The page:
To put the three hotel aggregators to work, we decided to draw from real-life and look for accommodations for an upcoming trip. The requirements: A two-night stay in Austin, Texas for less than $100 a night, preferably in the downtown area, for two adults. And a swimming pool would really seal the deal.

Hotel Finder

We narrowed the field of results using Hotel Finder’s Spotlight feature, so we knew we’d be within walking distance of desired locations. This was probably one of the most helpful features, because not knowing Austin well, we could just pinpoint addresses within the same screen and which options were best. Using that, as well as setting the price ceiling at $100 and no other filters, Hotel Finder yielded 19 results. There were five options under $60, all of which had pools (although there was no way to see this until you clicked the hotel to see its drop down information). The least expensive room was $41 a night.

Booking was simple. An icon reveals a drop down showing the prices from the sites it pulls from (Booking.com, Priceline, Expedia, Hotels.com, Expedia, and the hotel owner’s site in this case) so you can see right there where you want to book from. After choosing, you’re redirected to that site.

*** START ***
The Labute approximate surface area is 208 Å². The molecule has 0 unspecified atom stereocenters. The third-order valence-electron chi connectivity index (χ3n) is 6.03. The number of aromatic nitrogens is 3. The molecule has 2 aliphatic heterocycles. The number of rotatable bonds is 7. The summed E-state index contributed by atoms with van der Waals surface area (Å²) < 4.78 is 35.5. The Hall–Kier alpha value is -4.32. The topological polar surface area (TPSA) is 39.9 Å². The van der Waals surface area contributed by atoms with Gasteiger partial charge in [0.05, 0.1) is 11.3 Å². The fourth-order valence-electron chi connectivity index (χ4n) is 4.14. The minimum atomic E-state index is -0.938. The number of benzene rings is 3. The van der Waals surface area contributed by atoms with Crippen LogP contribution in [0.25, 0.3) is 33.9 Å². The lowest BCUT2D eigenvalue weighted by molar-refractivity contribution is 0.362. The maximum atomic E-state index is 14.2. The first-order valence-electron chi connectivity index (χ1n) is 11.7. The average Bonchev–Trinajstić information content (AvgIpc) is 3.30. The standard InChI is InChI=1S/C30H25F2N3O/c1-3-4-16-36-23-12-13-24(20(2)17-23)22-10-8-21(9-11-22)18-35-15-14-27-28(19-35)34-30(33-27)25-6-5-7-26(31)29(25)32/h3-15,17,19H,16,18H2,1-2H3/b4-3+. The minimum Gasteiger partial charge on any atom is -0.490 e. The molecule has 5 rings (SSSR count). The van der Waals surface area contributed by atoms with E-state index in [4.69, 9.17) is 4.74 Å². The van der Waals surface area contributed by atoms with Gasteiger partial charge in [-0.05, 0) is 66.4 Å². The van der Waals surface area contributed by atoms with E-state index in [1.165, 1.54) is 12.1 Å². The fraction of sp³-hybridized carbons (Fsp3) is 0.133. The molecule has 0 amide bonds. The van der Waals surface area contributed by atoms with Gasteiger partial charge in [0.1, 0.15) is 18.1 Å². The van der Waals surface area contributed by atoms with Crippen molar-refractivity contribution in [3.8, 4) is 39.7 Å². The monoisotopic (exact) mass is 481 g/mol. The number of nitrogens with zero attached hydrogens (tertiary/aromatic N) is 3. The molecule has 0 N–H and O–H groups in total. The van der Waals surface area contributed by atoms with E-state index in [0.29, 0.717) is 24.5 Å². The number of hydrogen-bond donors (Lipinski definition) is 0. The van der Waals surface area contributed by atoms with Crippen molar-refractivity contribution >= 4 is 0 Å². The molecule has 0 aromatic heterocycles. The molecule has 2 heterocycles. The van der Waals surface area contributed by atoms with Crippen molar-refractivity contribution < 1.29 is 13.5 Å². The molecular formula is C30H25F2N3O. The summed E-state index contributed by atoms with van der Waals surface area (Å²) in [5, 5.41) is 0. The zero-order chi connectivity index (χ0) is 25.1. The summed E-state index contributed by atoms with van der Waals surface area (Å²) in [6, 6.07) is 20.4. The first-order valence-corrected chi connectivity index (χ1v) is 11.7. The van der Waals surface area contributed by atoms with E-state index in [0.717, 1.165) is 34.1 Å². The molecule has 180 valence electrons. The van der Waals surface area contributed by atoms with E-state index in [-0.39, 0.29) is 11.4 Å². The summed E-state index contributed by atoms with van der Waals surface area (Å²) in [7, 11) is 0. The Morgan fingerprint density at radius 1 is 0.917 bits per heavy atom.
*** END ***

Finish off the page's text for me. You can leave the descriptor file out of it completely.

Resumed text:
We entered our dates and location as well as request for a pool and pricing needs. After that, to narrow it down further and at least try to compare it to Google’s Spotlight feature, we requested the hotel be within five miles of the city’s center. This search yielded a whopping 214 results, with 12 under $60 (narrow this down to two miles and you’ll only get one choice under $60). The least expensive option was $41 a night.

Clicking this option took us to a new page (we definitely preferred the drop down layout Hotel Finder featured). That said, Kayak had far more information on the hotel on its site. Underneath the description were prices for the sites it pulled from with the cheapest highlighted at the top. Booking the room kept you within Kayak’s own site instead of redirecting you.


We entered all the same location on Bing (Austin, TX, one room, below $100, swimming pool) but there wasn’t an option to narrow your search by location. So we simply typed “downtown” into keywords, and received a measly four results, and only one was under $60. There was a Neighborhood filter, but they were locally known neighborhoods, none of which included “city center” or “downtown.” Using a simple Google search (we see the irony here), we found central Austin is considered downtown, so we tried the Central East Austin filter and got only one result.

Scrapping location entirely still only brought up four results. Taking out the swimming pool filter only found five. The least expensive result each time was $56. The description was thorough, but obnoxiously written in all caps. All pricing options were listed, but (and this is a small caveat) weren’t vertically placed on the page. Choosing your best option then takes you to the respective site to finish your booking.